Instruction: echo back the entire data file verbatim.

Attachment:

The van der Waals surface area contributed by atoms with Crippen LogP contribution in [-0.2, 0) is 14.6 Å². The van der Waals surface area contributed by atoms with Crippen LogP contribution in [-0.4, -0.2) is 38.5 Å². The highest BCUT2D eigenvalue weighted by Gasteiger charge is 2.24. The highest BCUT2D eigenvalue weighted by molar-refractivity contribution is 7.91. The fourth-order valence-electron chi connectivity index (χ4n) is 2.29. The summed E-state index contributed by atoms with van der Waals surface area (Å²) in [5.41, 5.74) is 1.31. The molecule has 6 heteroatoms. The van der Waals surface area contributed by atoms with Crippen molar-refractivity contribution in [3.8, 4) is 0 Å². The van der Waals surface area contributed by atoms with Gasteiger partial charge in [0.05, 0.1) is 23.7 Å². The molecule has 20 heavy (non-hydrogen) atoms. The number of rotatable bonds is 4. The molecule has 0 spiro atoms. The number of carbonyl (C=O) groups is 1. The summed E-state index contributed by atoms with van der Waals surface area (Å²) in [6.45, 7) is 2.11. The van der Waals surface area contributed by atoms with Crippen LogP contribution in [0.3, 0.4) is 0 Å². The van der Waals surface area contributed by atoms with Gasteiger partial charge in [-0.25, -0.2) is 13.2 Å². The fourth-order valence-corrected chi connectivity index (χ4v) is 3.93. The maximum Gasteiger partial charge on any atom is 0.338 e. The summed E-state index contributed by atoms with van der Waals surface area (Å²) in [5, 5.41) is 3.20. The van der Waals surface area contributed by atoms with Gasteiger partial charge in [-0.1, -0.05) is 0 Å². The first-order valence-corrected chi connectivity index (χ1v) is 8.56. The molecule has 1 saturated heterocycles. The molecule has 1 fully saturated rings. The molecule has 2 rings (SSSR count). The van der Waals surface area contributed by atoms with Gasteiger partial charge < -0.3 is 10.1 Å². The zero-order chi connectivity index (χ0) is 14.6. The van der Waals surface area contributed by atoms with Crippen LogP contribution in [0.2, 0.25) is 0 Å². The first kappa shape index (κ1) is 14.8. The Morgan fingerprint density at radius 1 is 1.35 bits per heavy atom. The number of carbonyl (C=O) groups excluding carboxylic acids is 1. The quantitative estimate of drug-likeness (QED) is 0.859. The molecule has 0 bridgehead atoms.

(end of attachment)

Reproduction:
The van der Waals surface area contributed by atoms with Crippen LogP contribution in [-0.2, 0) is 14.6 Å². The van der Waals surface area contributed by atoms with Crippen LogP contribution in [-0.4, -0.2) is 38.5 Å². The highest BCUT2D eigenvalue weighted by Gasteiger charge is 2.24. The highest BCUT2D eigenvalue weighted by molar-refractivity contribution is 7.91. The fourth-order valence-electron chi connectivity index (χ4n) is 2.29. The summed E-state index contributed by atoms with van der Waals surface area (Å²) in [5.41, 5.74) is 1.31. The molecule has 6 heteroatoms. The van der Waals surface area contributed by atoms with Crippen molar-refractivity contribution in [3.8, 4) is 0 Å². The van der Waals surface area contributed by atoms with Gasteiger partial charge in [0.05, 0.1) is 23.7 Å². The molecule has 20 heavy (non-hydrogen) atoms. The number of rotatable bonds is 4. The molecule has 0 spiro atoms. The number of carbonyl (C=O) groups is 1. The summed E-state index contributed by atoms with van der Waals surface area (Å²) in [6.45, 7) is 2.11. The van der Waals surface area contributed by atoms with Crippen LogP contribution in [0.3, 0.4) is 0 Å². The van der Waals surface area contributed by atoms with Gasteiger partial charge in [-0.25, -0.2) is 13.2 Å². The fourth-order valence-corrected chi connectivity index (χ4v) is 3.93. The maximum Gasteiger partial charge on any atom is 0.338 e. The summed E-state index contributed by atoms with van der Waals surface area (Å²) in [5, 5.41) is 3.20. The van der Waals surface area contributed by atoms with Gasteiger partial charge in [-0.1, -0.05) is 0 Å². The first-order valence-corrected chi connectivity index (χ1v) is 8.56. The molecule has 1 saturated heterocycles. The molecule has 1 fully saturated rings. The molecule has 2 rings (SSSR count). The van der Waals surface area contributed by atoms with Gasteiger partial charge < -0.3 is 10.1 Å². The zero-order chi connectivity index (χ0) is 14.6. The van der Waals surface area contributed by atoms with Crippen LogP contribution in [0.2, 0.25) is 0 Å². The first kappa shape index (κ1) is 14.8. The Morgan fingerprint density at radius 1 is 1.35 bits per heavy atom. The number of carbonyl (C=O) groups excluding carboxylic acids is 1. The quantitative estimate of drug-likeness (QED) is 0.859. The molecule has 0 bridgehead atoms.